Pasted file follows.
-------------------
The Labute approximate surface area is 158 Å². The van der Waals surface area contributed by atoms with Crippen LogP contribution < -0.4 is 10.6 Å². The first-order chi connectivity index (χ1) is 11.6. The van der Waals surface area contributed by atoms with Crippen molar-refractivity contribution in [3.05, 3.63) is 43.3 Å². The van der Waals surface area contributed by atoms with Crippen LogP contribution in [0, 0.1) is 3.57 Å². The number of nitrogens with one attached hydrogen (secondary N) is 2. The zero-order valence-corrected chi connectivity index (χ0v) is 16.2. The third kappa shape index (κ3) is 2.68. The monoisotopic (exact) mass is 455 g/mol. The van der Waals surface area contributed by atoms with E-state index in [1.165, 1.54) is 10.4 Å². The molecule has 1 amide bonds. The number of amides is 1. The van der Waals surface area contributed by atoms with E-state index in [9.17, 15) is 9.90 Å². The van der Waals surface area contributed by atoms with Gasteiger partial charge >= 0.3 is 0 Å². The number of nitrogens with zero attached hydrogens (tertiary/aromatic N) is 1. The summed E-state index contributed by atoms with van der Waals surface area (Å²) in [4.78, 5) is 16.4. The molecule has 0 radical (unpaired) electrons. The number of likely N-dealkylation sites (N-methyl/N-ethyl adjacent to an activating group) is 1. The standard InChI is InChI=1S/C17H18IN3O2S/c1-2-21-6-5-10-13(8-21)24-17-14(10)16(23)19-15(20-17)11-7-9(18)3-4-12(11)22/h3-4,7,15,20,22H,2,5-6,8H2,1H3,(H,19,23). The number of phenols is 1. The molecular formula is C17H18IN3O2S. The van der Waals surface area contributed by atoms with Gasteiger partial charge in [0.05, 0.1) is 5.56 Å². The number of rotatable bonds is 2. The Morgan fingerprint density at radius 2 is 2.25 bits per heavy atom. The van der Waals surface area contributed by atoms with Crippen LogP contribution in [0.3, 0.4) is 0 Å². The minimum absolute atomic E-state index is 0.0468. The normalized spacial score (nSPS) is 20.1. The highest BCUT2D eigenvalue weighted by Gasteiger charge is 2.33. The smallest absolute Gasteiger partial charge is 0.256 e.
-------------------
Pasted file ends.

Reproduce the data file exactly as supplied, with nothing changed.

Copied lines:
The Labute approximate surface area is 158 Å². The van der Waals surface area contributed by atoms with Crippen LogP contribution < -0.4 is 10.6 Å². The first-order chi connectivity index (χ1) is 11.6. The van der Waals surface area contributed by atoms with Crippen molar-refractivity contribution in [3.05, 3.63) is 43.3 Å². The van der Waals surface area contributed by atoms with Crippen LogP contribution in [0, 0.1) is 3.57 Å². The number of nitrogens with one attached hydrogen (secondary N) is 2. The zero-order valence-corrected chi connectivity index (χ0v) is 16.2. The third kappa shape index (κ3) is 2.68. The monoisotopic (exact) mass is 455 g/mol. The van der Waals surface area contributed by atoms with E-state index in [1.165, 1.54) is 10.4 Å². The molecule has 1 amide bonds. The number of amides is 1. The van der Waals surface area contributed by atoms with E-state index in [9.17, 15) is 9.90 Å². The van der Waals surface area contributed by atoms with Gasteiger partial charge >= 0.3 is 0 Å². The number of nitrogens with zero attached hydrogens (tertiary/aromatic N) is 1. The summed E-state index contributed by atoms with van der Waals surface area (Å²) in [4.78, 5) is 16.4. The molecule has 0 radical (unpaired) electrons. The number of likely N-dealkylation sites (N-methyl/N-ethyl adjacent to an activating group) is 1. The standard InChI is InChI=1S/C17H18IN3O2S/c1-2-21-6-5-10-13(8-21)24-17-14(10)16(23)19-15(20-17)11-7-9(18)3-4-12(11)22/h3-4,7,15,20,22H,2,5-6,8H2,1H3,(H,19,23). The number of phenols is 1. The molecular formula is C17H18IN3O2S. The van der Waals surface area contributed by atoms with Gasteiger partial charge in [0.05, 0.1) is 5.56 Å². The number of rotatable bonds is 2. The Morgan fingerprint density at radius 2 is 2.25 bits per heavy atom. The van der Waals surface area contributed by atoms with Crippen LogP contribution in [0.3, 0.4) is 0 Å². The minimum absolute atomic E-state index is 0.0468. The normalized spacial score (nSPS) is 20.1. The highest BCUT2D eigenvalue weighted by Gasteiger charge is 2.33. The smallest absolute Gasteiger partial charge is 0.256 e.